Mr. Staley’s central point is one that virtually every planner and urbanist is thorougly aware of. This goes back to Jacobs and Moses – diffusing to the rest of the United States shortly thereafter. There are countless examples of communities that have been “compromised” (the less reserved might say “ruined”) by the emphasis on private autos as the primary transportation mode – a major factor in the decline of American downtowns and main streets.

The type (or mode) of transportation infrastructure helps shape the built environment. A majority of planners (and the rest of Americans, as evidenced by real estate values) view “healthy” communities as places residents can walk or bike with conveniece and safety. Like the emphasis on the single occupancy car mode led to the transformation of many healthy communities to unhealthy ones, a greater emphasis on alternative modes will help restore those same communities.

Mobility, … is about moving people and goods from place-to-place.

Mr. Staley and other libertarian road-subsidy activists argue that car driving is a superior technology, as it allows one to travel farther, faster in many (uncongested) places. If the goals of mobility were this simple, they would be right in many cases; however, other community goals such as improving environmental and public health, efficiency of public services, and cost of living are affected by transportation mode. Bringing places physically closer together with a compact development pattern is a central purpose of Smart Growth because it furthers these goals. Mobility is improved by focusing on reducing the distances between places; Sprawl growth, by contrast, decreases mobility by pushing places further apart - resulting in an emphasis on increasing road and highway capacity in the hope that travel speed can make up the difference. Unfortunately, this planning approach, favored by libertarians, has exacted high costs on society that outweigh the benefit of increased mobility, as the term is defined by Mr. Staley.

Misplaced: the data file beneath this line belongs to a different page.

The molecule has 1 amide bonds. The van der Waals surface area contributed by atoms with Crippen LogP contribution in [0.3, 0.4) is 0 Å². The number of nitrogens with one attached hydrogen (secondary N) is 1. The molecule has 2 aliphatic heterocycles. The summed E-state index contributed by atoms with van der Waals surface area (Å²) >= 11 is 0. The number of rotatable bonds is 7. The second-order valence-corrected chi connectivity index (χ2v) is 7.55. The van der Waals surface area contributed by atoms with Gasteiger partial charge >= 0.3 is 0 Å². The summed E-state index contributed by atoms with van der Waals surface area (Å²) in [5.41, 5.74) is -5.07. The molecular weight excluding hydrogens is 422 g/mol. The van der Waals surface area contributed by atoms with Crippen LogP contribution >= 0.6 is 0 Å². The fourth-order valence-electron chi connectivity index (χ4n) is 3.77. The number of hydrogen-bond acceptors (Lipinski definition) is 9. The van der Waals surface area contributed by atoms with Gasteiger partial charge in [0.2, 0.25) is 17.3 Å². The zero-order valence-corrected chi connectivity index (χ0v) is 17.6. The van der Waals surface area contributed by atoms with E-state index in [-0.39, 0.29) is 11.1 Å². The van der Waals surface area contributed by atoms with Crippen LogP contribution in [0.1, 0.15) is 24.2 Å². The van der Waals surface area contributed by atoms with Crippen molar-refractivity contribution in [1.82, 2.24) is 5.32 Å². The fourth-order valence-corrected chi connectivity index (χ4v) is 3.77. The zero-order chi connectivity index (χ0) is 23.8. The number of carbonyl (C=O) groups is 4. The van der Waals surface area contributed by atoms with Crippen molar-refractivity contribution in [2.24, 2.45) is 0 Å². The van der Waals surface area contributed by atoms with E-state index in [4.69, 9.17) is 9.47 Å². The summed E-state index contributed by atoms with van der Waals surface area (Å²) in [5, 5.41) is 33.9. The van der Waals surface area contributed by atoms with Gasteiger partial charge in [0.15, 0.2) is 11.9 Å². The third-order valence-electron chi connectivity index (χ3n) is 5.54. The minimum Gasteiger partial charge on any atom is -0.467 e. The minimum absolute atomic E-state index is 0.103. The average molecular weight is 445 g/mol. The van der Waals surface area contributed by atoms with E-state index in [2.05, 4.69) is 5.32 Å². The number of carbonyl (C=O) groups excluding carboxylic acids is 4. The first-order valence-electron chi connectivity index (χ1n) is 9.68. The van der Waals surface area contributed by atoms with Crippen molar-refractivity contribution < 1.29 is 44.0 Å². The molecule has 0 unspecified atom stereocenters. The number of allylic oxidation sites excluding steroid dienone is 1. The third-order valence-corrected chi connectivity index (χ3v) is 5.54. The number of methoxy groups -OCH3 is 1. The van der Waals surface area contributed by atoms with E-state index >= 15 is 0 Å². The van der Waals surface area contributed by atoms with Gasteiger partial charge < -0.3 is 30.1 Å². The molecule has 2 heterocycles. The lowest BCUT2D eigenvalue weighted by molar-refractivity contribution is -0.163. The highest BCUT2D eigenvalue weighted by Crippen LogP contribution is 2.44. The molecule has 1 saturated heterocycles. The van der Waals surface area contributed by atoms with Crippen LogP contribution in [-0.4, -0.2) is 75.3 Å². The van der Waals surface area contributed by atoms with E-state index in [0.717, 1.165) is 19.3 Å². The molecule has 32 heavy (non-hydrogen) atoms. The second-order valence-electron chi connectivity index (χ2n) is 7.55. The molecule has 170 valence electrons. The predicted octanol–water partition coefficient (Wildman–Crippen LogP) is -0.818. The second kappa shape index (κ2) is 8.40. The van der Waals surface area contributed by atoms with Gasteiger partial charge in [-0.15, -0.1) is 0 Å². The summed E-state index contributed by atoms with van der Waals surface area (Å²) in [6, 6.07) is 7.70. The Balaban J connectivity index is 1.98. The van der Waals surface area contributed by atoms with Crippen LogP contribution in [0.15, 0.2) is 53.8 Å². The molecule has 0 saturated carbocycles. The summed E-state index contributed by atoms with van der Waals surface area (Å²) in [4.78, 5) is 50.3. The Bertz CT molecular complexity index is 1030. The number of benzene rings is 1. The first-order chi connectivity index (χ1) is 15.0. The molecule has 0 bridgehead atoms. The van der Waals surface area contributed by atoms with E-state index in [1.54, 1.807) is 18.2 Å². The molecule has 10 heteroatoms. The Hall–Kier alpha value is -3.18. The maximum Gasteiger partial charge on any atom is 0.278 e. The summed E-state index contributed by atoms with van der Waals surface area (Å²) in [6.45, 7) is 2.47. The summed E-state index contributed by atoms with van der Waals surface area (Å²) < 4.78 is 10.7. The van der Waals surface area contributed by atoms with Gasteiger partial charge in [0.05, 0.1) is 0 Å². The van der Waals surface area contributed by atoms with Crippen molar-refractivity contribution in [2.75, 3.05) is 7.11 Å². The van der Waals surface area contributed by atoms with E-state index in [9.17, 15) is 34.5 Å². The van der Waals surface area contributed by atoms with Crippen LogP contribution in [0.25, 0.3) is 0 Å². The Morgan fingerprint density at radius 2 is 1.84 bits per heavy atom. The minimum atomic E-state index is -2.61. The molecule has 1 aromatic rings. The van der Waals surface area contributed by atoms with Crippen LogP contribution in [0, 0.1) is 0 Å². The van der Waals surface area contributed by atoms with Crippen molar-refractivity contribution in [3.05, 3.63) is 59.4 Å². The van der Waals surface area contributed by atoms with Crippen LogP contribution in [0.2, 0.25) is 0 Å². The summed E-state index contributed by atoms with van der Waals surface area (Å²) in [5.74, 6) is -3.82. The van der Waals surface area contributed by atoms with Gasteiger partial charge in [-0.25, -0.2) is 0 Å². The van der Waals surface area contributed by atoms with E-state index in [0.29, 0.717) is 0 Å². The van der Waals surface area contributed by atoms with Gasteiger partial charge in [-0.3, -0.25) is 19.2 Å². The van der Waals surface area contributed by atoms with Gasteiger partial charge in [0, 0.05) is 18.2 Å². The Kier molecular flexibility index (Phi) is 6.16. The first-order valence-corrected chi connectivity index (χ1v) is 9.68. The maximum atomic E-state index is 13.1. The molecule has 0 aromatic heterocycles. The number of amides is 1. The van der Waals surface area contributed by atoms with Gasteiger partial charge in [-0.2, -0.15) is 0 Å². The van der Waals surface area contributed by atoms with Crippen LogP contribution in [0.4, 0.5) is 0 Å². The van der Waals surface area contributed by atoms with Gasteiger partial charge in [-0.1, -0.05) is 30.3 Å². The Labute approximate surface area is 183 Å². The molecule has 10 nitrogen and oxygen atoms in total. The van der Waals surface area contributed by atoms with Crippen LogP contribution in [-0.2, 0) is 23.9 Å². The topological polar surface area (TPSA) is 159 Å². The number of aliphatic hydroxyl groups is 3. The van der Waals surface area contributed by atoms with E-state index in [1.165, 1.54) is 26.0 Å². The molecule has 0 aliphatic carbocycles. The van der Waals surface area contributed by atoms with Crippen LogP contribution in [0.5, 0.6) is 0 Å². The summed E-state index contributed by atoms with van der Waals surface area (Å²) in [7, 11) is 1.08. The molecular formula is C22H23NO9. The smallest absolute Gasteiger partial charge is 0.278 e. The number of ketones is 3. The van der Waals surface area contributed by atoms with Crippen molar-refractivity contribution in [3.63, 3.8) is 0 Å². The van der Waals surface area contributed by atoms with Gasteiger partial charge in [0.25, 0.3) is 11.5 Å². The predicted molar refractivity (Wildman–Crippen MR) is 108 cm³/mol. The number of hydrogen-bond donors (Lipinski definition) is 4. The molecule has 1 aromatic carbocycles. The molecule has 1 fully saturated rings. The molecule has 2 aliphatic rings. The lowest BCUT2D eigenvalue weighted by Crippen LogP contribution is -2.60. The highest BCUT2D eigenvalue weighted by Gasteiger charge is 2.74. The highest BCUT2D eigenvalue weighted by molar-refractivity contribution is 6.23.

Mobility And Access

I think the definitions of the two words are clear.

"Mobility ... is about moving people and goods from place-to-place" (as both Lewyn and Staley agree). The more movement of people and goods there is, the more mobility there is.

Access is about the ability to get to places you want to go, such as the places where you work and the places where you shop.

These definitions should make it very obvious that Staley is wrong to say say that greater mobility is necessarily better for society.

Imagine two cities that have the same layout except that WalkableCity is four times as dense as SprawlCity. People in SprawlCity travel twice the distance as people in WalkableCity to commute to work, to go to the store, or to get to other destinations. There is twice as much mobility in SprawlCity but equal access in SprawlCity and WalkableCity.

All else being equal, the people in SprawlCity are worse off: they have to spend twice as much on transportation as the people in WalkableCity with no extra benefit.

Anyone who claims that more mobility is necessarily good for society is blind to what has happened to American cities during the last 50 years, when mobility has increased dramatically (per capita VMT more than doubled) with huge costs and without significant benefits.

Charles Siegel

Good Points about Context of Access and Mobility

Would this be a meta-conversation? I love talking about how to talk probably more than planning to plan.

It's a good conversation; I realize that I was thinking in the somewhat narrow spectrum of transportation planning. Coming from engineering origins, I tend to think operationally, i.e. sometimes down in the details.

In my example, I referred to access at the origin of one's trip and of course I agree access is equally important at the destination as others have pointed out. It's also important between modes, segments of a trip, etc. Sometimes it's necessary to think at that level of detail, but in the bigger picture, if someone lacks access anywhere along the way, then I would say accessibility to their destination is the challenge.

On the the topic of valuing mobility, I didn't read Staley's piece as being auto-centric at first--he seemed to be making the case for context. It's a tricky question to ask if increased mobility is always good. For any fixed set of land use conditions, I can't see why it wouldn't be in our interest to improve mobility because it goes hand in hand with resource efficiency. However, as Charles noted, if the distance between places is very high we'd be better served to turn our attention to smarter land use and reduce total resource consumption first. My guess is that's when my agreement with anyone at the Reason Foundation would stop, but again--different discussion.